FDA health claims rules are complicated, and manufacturers are warned to be careful in making claims on packages. In 2009, FDA regulators chastised General Mills, the maker of the iconic Cheerios brand, saying it made inappropriate claims about the cereal's ability to lower cholesterol and treat heart disease by using specific amounts ("you can lower your (LDL) cholesterol 4 percent in six weeks" and "10 percent in one month." In a warning letter, FDA said the language on the Cheerios box suggested the cereal is designed to prevent or treat heart disease, and only FDA-approved drugs are allowed to make such claims.
Some of that is semantics. General Mills responded that the health claims on Cheerios have stood for 12 years, the science was not in question, four peer-reviewed studies support the claims and the FDA's complaints dealt more with language. Nevertheless, General Mills went back to the safer, FDA-dictated claim: "3g of fiber daily from whole grain oat foods like Cheerios cereal, in a diet low in saturated fat and cholesterol, may reduce the risk of heart disease. Cheerios cereal provides 1g of fiber per serving."
The difficulties are not just with U.S. health claims. Food product manufacturers are opting for more general claims as uncertainty continues around European Food Safety Authority (EFSA) rules on health claims. The Netherlands-based Innova Market Insights counted 1,960 new products with an "active health" positioning January through June of this year, compared to 2,189 new products with this positioning in the corresponding period in 2009. This decline in "active" health claims came despite 18 percent growth in "passive" claims ("low-" and "light") on new products in the same periods.
Nevertheless, product launches positioned on a heart-health platform nearly tripled over the past five years and accounted for nearly 1.5 percent of total food and drinks launches recorded over the 12 month period ending April 2010. The U.S. and Europe account for two-thirds of heart-health launches, and the bakery and cereals sector dominates with over a quarter of the total of new products, ahead of dairy products (12 percent), ready meals and meal components (10 percent) and soft drinks (9 percent). Other sectors featuring significant heart health launches include hot beverages; meat, fish & eggs; fruit & vegetable products and soups, sauces & seasonings.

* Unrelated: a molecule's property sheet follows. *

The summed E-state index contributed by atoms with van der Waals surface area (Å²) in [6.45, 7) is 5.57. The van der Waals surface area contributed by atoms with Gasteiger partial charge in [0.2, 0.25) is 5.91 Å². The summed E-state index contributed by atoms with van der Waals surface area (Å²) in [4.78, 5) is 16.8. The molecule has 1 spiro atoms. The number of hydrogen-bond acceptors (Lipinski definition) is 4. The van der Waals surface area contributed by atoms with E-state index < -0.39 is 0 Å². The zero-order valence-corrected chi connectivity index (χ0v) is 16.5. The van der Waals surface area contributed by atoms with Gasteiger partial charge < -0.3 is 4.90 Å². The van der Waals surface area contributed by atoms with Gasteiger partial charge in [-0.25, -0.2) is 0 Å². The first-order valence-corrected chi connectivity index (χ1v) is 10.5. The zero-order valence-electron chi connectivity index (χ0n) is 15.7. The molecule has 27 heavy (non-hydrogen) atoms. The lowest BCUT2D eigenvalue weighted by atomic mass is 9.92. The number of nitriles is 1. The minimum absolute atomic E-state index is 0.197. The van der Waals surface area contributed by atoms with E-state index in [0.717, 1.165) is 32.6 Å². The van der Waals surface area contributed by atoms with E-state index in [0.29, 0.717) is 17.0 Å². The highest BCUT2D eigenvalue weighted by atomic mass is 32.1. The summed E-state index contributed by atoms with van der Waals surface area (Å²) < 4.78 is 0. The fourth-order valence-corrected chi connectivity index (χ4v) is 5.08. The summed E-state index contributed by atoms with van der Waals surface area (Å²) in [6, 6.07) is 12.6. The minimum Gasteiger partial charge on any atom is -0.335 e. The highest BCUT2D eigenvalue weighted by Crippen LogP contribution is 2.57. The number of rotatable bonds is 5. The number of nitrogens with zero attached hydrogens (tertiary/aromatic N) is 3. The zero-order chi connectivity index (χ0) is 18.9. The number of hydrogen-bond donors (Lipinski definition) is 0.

Products for cholesterol reduction continue to dominate the heart health market in numbers of launches, although the heart-health sector fared better than many, with heart healthy ingredients such as plant sterols/stanols for cholesterol reduction and the Fruitflow anti-thrombotic tomato extract (both providing sufficient evidence to have their health claims approved by EFSA.)
Innova also notes that while some products have a specific heart-health positioning, there are many other products not included where the benefit may be implied but not specifically mentioned. The key is ingredients perceived by consumers to be heart healthy. Ingredients falling into this category include omega-3 fatty acids, whole grains, oats and soy. All of these have also been linked with other health benefits, such as joint health and cognitive health for omega-3 fatty acids, digestive health for whole grains, controlled energy release for oats and women's health and bone health for soy.
There are some new circulatory health ingredients in the offing. The anti-hypertensive market remains relatively limited, according to Innova, but has seen some new developments involving peptides, sourced from milk proteins, in Europe and from sardines in Japan. The use of antioxidant ingredients for heart health is another area that is relatively undeveloped and may have potential, particularly if the antioxidants come from cocoa and fruit, which have additional health halos.
Doctors are beginning to recognize vitamins C and E may be important for your heart, reports Prevention magazine. It isn't known whether a lack of these nutrients can lead to heart disease, but recent research seems to confirm some link.
A 10-year Women's Health Study of 40,000 healthy women, the longest and largest trial ever conducted on vitamin E supplementation, found it significantly reduced (24 percent) the risk of death from cardiovascular disease. Results from the Nurses' Health Study following 85,000 women over 16 years found vitamin C intake of more than 359mg a day from diet plus supplementation reduces CHD risk by 27-28 percent. Based on long-term health studies, other healthy nutrients recommended by physicians include folic acid, selenium and zinc.